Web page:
Suicide is rapidly increasing in teens and even children despite a strong nationwide push to raise awareness and prevent it. In fact, suicide has increased 21% in young males and 50% in young females since 2000. These are devastating statistics and if we are going to change this we must first understand suicide in order to prevent it. You can watch the video about this or read a summary of the video below.
If you or a loved one is having suicidal thoughts, please go to the nearest emergency room or call 911.
1. Increasing National Awareness and Suicide Rates
In 1999, the US Surgeon General issued a report calling for increased awareness and treatment of suicide because it had become the second leading cause of death in teens and young adults. While rate dropped a bit a first, but it increased in 2004 after the FDA issued a black box warning about antidepressants causing suicidal thoughts causing prescriptions of antidepressants to plummet.
The black box warning had a chilling effect and you couldn’t get a pediatrician or primary care doctor to prescribe an antidepressant for about 3 years until more research came out that showed it was only certain antidepressants that caused suicidal thoughts and no antidepressant increased suicidal behavior. The rate of suicide started to come down again, but the financial crisis of 2008 hit and suicide rates started climbing again.
The suicide rate started to come down a bit in 2012 and 2013, but with the explosion of social media, it has sharply increased since then. Some research studies have linked the increase in suicide to high social media use and a tendency to compare one’s life to the “perfect” lives of others presented on social media and may explain why the suicide rate is increasing twice as fast in young females as it is in young males.
Suicide attempts have also increased as well and now there are 100 to 200 attempts in teens for every completed suicide. Suicidal thoughts are also extremely common and 25% of teens report have at least one serious suicidal thought in the past year. Young males still complete suicide 3-4 times more and females attempt 4-5 times more, but the gap is closing.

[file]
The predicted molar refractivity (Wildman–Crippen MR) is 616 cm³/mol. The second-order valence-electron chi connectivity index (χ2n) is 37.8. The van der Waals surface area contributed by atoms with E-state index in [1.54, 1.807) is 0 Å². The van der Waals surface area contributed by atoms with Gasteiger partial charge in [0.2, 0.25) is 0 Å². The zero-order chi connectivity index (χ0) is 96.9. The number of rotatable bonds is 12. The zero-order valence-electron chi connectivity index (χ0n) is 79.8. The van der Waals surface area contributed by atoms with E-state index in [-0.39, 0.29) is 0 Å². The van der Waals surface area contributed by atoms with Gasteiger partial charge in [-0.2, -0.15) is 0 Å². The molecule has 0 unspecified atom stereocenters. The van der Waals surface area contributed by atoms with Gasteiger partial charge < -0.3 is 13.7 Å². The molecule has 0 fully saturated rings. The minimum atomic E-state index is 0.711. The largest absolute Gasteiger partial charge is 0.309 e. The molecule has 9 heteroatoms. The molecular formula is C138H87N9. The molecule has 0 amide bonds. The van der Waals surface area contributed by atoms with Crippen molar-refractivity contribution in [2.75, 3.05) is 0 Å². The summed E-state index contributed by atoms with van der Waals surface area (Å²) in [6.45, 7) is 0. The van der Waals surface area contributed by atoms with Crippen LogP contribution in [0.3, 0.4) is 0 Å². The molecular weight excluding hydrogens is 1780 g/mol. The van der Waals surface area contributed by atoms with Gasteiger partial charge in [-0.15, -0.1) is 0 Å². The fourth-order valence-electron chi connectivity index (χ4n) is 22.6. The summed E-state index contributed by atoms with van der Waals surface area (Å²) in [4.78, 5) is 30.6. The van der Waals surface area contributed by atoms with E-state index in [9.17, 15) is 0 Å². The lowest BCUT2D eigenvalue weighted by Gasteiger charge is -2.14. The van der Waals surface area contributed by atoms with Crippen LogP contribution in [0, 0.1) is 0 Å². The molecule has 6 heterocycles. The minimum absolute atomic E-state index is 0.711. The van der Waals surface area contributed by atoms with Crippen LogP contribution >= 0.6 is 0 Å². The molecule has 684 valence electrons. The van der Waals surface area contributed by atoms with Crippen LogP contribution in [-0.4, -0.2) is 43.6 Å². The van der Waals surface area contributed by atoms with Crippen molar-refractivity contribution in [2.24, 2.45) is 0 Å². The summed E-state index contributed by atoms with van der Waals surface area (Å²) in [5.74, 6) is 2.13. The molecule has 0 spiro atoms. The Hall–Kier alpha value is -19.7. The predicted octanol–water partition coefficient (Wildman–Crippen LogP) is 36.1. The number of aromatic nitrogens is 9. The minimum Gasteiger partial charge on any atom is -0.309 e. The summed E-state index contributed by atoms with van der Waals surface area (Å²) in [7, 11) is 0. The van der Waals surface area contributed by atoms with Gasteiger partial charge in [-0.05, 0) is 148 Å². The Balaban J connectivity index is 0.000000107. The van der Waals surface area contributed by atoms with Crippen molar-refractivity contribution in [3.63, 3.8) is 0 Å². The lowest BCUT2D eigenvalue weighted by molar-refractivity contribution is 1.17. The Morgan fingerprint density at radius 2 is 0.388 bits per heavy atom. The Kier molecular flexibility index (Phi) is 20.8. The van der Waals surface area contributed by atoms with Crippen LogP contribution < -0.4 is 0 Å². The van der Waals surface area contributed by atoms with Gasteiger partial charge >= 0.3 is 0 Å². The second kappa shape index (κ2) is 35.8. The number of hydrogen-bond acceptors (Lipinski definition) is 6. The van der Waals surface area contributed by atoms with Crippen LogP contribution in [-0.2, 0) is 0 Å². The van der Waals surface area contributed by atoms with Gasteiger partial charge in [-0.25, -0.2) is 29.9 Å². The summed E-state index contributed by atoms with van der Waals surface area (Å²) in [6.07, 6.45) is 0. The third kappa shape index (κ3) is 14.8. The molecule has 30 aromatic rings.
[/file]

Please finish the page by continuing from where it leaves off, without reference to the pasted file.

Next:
2. The Spectrum of Suicidal Thoughts
Suicidal thoughts exist on a spectrum from mild to extreme with the mildest form of suicidal thoughts being apathetic or not caring if you are alive or dead. The next level of suicidal thought is a passive wish for death without any thoughts of killing yourself. Mental health professionals often refer to a passive wish for death as “passive suicidal ideation” and it is typically treated at an outpatient level unless the suicidal thoughts become active.
Moderate suicidal thoughts cross the line into thoughts about killing yourself, but lack a plan for how and lack intention or desire to act on the suicidal thoughts. Mental health professionals refer to these types of thoughts as “active suicidal ideation without plan or intent”. This level of suicidal thoughts often has to be carefully evaluated by mental health professionals and psychiatric hospitalization is a possibility.
Severe suicidal thoughts include an active desire to kill one’s self with a viable plan for how to do it, but with variable intent or desire to act on the plan. People with this level of suicidal thoughts are uncertain if they will act on their thoughts and psychiatric hospitalization is usually necessary.
Extreme suicidal thought include a strong desire or intention to kill one’s self now or in the immediate future by an available means. It also includes an intense desire to kill yourself and actively looking for any means possible. This level of suicidal thoughts requires psychiatric hospitalization and often being placed on suicide watch where a staff member constantly watches the person within arms reach.
3. Suicide Methods
Males in the US died by firearms in 56% and hanging in 30% of cases. Females in the US died by overdose 40% of the time, but the use of firearms and hanging is increasing in females. Worldwide hanging is the most common method of suicide.
4. Suicide Risk Factors
- Prior suicide attempt – 60x higher (prior attempt may be trivial and non-lethal)
- Cutting (if it was to relive stress with no intention to die) modestly increases risk 4 later, not in present
- Sexual orientation and gender identity issues increase the risk about 4 times
- Drug and alcohol abuse
- Family history of suicide
- High levels of family discord and/or conflict with a parent
- Early abuse and neglect
- Sexual abuse and physical abuse or exposure to domestic violence
- Unintended pregnancy especially in a family or culture that forbids premarital sex
- Breakup with a romantic partner, especially if the person is already depressed
- Bullying is a major and growing cause because social media allows enables 24/7 and wide spread social bullying
- Legal problems or being charged/committing a crime if you are from an upstanding family
5. Differences Between Suicide in Adults and Teens